Tuesday, August 25, 2009

I waited so I wouldn't rant. Some sober thoughts on the morality of the Lockerbie mass murderer's release.

Last week, Scotland released Abdel Baset al-Megrahi, convicted of murdering 270 civilian, non-combatant, multinational men, women and children in the 1988 bombing of Pan American Airlines Flight 103 over Lockerbie, Scotland.

The release was based on compassion, as al-Megrahi is terminally ill. He returned to his native Libya, where he received a hero's welcome and official reception by Libya's governing family.

Many families of al-Megrahi's victims were understandably wounded and outraged. Many of their comments have appeared in media reports, and I will not rehash these. Instead, I want to offer three criticisms of how the whole matter was handled, and raise some moral questions with them.

1. Mercy and compassion did not require al-Megrahi's release. First, mercy was already shown when he did not face execution for his vile acts. Second, compassion for his last days could have been demonstrated by bringing some of his family to visit him in Scotland, discreetly in some sort of hospice setting, without a media show. The demonstration in Libya made the whole episode disgustingly unmerciful. To see al-Megrahi completing a safe homecoming from an airliner was nothing less than a form of torture against his victims' loved ones. In other words, the means used by Scotland to show mercy and compassion were flawed. They resulted in an unmerciful lack of compassion toward truly victimized people and nations.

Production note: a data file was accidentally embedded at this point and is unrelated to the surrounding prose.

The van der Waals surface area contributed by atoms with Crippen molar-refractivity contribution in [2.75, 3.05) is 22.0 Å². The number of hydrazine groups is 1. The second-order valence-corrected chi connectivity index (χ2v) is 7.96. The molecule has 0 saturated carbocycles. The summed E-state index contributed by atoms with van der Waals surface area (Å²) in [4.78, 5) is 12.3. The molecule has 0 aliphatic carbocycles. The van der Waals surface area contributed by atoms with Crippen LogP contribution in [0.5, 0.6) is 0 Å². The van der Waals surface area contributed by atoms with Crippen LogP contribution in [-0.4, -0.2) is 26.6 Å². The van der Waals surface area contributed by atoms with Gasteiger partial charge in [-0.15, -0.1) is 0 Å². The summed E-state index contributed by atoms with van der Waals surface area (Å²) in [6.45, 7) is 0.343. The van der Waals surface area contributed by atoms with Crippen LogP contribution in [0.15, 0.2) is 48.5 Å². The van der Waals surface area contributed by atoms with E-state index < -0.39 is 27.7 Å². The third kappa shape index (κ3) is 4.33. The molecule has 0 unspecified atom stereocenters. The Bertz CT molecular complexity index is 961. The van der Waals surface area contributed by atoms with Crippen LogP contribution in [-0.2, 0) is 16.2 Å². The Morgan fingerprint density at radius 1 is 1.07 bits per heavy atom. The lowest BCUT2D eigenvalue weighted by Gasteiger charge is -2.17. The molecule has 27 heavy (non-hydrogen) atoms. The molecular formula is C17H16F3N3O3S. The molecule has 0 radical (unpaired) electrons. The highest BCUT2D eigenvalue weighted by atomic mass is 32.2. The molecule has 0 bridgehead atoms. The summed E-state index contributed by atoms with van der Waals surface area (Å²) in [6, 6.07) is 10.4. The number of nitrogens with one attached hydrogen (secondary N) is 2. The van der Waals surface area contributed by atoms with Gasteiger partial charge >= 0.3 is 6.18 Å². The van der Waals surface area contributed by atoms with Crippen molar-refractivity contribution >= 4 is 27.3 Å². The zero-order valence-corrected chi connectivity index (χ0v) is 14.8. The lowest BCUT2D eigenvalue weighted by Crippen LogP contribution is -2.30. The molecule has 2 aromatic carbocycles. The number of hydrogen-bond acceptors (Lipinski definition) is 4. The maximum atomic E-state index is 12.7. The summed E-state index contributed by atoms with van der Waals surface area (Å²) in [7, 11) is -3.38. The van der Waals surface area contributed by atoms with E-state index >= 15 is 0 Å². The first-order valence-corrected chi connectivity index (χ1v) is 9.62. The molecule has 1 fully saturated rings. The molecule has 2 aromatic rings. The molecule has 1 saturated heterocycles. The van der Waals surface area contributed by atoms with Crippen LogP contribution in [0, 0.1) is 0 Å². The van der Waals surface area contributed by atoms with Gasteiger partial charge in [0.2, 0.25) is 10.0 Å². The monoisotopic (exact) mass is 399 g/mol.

2. Scotland should not have been in position to make a unilateral decision. While the trial in Scotland might have been the expedient way to resolve issues of legal jurisdiction, the bombing was an attack on an international civilian flight with victims from several nations. This was, by any sane definition, a "crime against humanity." The fact that no international jurisdiction emerged shows the moral bankruptcy of entities like the United Nations.

3. Western liberal moral chaos is on display in this case. Mass murdering terrorist Timothy McVeigh, who bombed the U.S. Federal Building in Oklahoma City, was executed without much delay and with little if any of the usual anti-death penalty protests. McVeigh's problem seemed to be that he was just some White American male - he did not fall into a certified victim category that would exempt him from moral responsibility. (He was an atheist - but the "New Atheists" vogue had not commenced in time to let him plead that as a morally exempted class). al-Megrahi is Muslim, which in the West makes him part of a certified, morally exempt "victim" group.